Another important consideration that needs to be looked for is concomitant substance abuse, which is estimated to occur in 60% of individuals in the West with chronic schizophrenia. Substance use is itself associated with noncompliance to antipsychotics.
Every augmentation strategy entails a cost, whether it is an additional monetary cost, adverse effects or greater stress to caregivers. The cost/benefit equation should be thoroughly evaluated and discussed before commencing a strategy. It may also be of value for a second opinion, preferably by a psychiatrist not involved in care, to evaluate the entire treatment history to date.
Given the multifaceted nature of schizophrenia, it is prudent to identify a target area for augmentation. Four target areas could be:
- Positive symptoms
- Negative symptoms
- General symptoms, cognition, and social adjustment
- Improved clozapine side effect profile.
Based on our review, the following strategies have been shown to be of benefit in each category.
Risperidone, amisulpride, sulpiride, haloperidol, aripiprazole (mild), lamotrigine, lithium (schizoaffective only), raloxifene, omega-3-fatty acids, memantine, ECT.
Amisulpride, sulpiride, aripiprazole, mirtazapine, gingko, memantine.
Cognition and social adjustment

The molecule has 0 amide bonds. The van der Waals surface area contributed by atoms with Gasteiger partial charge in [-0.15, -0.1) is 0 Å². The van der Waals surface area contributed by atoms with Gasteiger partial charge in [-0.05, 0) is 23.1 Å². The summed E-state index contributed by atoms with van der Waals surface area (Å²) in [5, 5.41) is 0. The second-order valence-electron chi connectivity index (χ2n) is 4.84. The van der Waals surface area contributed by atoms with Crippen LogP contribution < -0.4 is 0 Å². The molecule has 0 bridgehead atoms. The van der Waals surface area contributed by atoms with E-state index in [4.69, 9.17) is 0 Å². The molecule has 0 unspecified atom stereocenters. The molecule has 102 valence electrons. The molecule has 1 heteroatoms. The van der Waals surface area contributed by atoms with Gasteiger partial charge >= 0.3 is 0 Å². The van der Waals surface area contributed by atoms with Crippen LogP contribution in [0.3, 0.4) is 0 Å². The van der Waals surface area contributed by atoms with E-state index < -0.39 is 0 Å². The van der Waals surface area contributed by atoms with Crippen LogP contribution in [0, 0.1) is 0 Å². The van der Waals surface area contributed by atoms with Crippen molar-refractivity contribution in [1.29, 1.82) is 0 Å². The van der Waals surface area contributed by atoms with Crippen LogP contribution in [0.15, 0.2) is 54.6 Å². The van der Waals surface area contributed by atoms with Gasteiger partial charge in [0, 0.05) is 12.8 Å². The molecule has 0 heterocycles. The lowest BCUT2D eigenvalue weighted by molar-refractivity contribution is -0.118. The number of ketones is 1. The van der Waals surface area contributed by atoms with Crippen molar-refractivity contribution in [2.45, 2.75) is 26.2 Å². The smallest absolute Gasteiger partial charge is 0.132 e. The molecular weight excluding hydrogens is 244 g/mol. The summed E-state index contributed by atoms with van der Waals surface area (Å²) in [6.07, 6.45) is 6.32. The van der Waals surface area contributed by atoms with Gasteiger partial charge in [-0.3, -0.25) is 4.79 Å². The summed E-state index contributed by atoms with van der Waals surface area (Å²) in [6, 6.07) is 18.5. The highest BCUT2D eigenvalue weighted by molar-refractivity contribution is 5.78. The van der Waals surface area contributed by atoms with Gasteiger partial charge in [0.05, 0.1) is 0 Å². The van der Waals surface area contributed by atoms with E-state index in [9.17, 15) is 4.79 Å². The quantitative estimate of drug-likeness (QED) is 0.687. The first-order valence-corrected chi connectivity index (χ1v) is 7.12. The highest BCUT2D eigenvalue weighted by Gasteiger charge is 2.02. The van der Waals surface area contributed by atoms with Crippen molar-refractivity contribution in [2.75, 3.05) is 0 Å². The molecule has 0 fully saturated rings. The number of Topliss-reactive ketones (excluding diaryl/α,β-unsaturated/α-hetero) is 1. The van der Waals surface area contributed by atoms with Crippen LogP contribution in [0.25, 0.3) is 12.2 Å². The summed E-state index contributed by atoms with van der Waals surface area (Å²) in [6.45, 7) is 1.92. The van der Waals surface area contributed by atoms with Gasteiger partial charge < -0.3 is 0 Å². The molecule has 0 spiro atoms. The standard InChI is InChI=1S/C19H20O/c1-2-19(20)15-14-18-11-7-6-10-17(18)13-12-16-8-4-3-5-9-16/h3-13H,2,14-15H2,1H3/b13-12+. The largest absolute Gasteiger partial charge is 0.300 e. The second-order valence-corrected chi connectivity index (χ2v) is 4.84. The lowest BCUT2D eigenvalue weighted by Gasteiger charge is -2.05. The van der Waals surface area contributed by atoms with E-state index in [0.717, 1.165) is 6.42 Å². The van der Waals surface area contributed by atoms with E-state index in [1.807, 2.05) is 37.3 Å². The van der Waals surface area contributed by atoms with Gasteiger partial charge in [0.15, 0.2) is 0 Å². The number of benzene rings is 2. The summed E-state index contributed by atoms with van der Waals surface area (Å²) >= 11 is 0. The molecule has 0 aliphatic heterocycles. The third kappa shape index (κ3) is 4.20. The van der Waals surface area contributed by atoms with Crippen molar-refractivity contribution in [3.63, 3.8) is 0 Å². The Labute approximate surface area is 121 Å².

Citalopram, lamotrigine (anti-aggression), topiramate, valproic acid, CX516, donepezil, occupational therapy.
Improved clozapine side effect profile
Amisulpride, fluvoxamine, topiramate, valproic acid, and omega-3-fatty acids. We would recommend starting with a strategy to reduce the clozapine side effect profile in patients who could potentially be noncompliant. Once satisfactory serum levels are achieved, the approach should be tailored to the patient's deficits, with a full discussion of potential adverse effects before augmentation.
Finally, the treating team should apply to their treatment targets a dose of realism. Schizophrenia is a chronic mental health condition and is often associated with progressive functional deterioration. Patients with clozapine resistance very often have had the condition for years, with many episodes of institutionalization in between. Thus, a complete functional recovery may not be achievable, and attempts to achieve it by the above methods may sometimes do more harm than good.
Financial support and sponsorship
Conflicts of interest
There are no conflicts of interest.
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[Table 1], [Table 2]